A Good Win For All
Goodwin State Forest
Chaplin & Hampton
Good ol’ Goodwin. As you can imagine, I doubly enjoy our state forests with a good trail system. And I triply enjoy those with a good trail system and a museum. There are more than you realize, trust me. In fact, as I type this sentence I’m going through my mental Rolodex (ask your parents, kids) and thinking of a whole bunch of Connecticut state forests that have museums within them and it’s made me realize that this place isn’t all that super special after all.
Except that it is. James L. Goodwin was one of the state’s earliest conservationists. He attended the Yale School of Forestry when it was still in its infancy and graduated in 1910. Three years after his graduation, in 1913, Goodwin came to Hampton and purchased his first piece of property. Of these three acres of white pine and 25 acres of open field Goodwin wrote, “…it was my ambition to own, develop, and operate my own timber acres according to the best forestry principles.”
From those first 28 acres then to over 2,000 today, Goodwin expanded and improved his forest lands throughout his life. He named it Pine Acres Farm and built dams to create both Pine Acres Lake and Black Spruce Pond. In his will, Goodwin made a generous gift of this, his personal forest, to the state of Connecticut in 1964. This is an actively managed forest today and is a hub of outdoor activities – as much of a hub as a hub can be in Chaplin and Hampton anyway.
North and West of Pine Acres Pond
CFPA Natchaug Trail
The 19-mile Natchaug Trail takes hikers from Ashford down to Route 6 and the Goodwin Forest entrance and museum in Hampton. It has been rerouted a bit through Goodwin due to some logging efforts, so be sure to keep any eye on the blue blazes when hiking. I hiked this section in 2017, which you can read about here.
Air Line State Park Trail
The 60-mile Air Line State Park Trail takes cyclists and walkers from the northeast corner of the state in Thompson down to Portland near the Connecticut River. Calvin and I rode this section in 2021, which you can read about here.
The Orange Trail, and a few of the connectors to it, appear to be new as of 2020 or so. Part of it used to be the Natchaug Trail, part of it was actively logged just before its creation, and half of it is actually in the Natchaug State Forest and not Goodwin. Will you notice this? No, of course not. It’s just woods. Well, where they haven’t logged anyway.
The Orange Loop is about three miles and it’s pretty much totally flat. I can’t stress enough that you’ll need to stay vigilant with regards to blazes and any trail updates posted at the kiosks along the way. I hiked is in December 2021 and the June 2020 DEEP map online was not entirely accurate. And the maps provided on other Goodwin related sites are woefully out of date at the time I’m writing this. The DEEP has installed a bunch of new kiosks in the woods with maps and information which is always helpful.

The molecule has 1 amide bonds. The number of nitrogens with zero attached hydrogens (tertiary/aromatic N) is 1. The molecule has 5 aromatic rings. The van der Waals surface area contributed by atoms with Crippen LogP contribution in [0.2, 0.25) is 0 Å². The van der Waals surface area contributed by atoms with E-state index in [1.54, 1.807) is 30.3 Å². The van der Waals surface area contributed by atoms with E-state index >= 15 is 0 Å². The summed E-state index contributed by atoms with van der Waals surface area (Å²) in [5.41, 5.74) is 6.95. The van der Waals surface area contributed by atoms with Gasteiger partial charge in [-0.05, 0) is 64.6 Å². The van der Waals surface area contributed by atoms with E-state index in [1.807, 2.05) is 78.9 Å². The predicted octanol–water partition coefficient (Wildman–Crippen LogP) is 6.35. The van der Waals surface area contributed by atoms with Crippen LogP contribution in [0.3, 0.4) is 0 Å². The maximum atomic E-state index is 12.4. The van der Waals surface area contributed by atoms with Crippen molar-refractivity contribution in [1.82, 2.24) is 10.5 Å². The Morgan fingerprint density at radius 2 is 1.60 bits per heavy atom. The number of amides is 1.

For example, the horse trails are not on the online maps. And since they share some mileage with the Orange Trail, it can get confusing. Speaking of horses, the posted maps provide some further information. Hopefully it will limit your shock to learn that they grow horses a little bit different out here in the hinterlands of the Quiet Corner:
There are several places to park within the state forest at various trailheads. I chose the spot right where 11th Section Road goes from single lane pavement to single lane dirt. (This is at the Hampton/Chaplin border by the way, and the road changes names to Nutmeg Lane which I know is a normal thing, but here, as far removed from any sort of population center as you’ll find in Connecticut, it just struck me as odd.) I began my clockwise loop, first on a blue/white trail before heading north on the Orange.
There’s really nothing exciting going on here until I shared some time on the Natchaug Trail before peeling off northeast at a well-preserved foundation of a stone cellar. I know people are fascinated with these things, and of course there are often ridiculous claims of “hauntings” attached to them all over New England. These are not uncommon and if you spend any time in our woods, you’re bound to see a few. What was more interesting to me here was that someone had adorned a small evergreen next to the foundation with Christmas ornaments.
And a whole bunch of those ornaments, with innocent little swirly patterns on them, just looked like the work of the devil to me.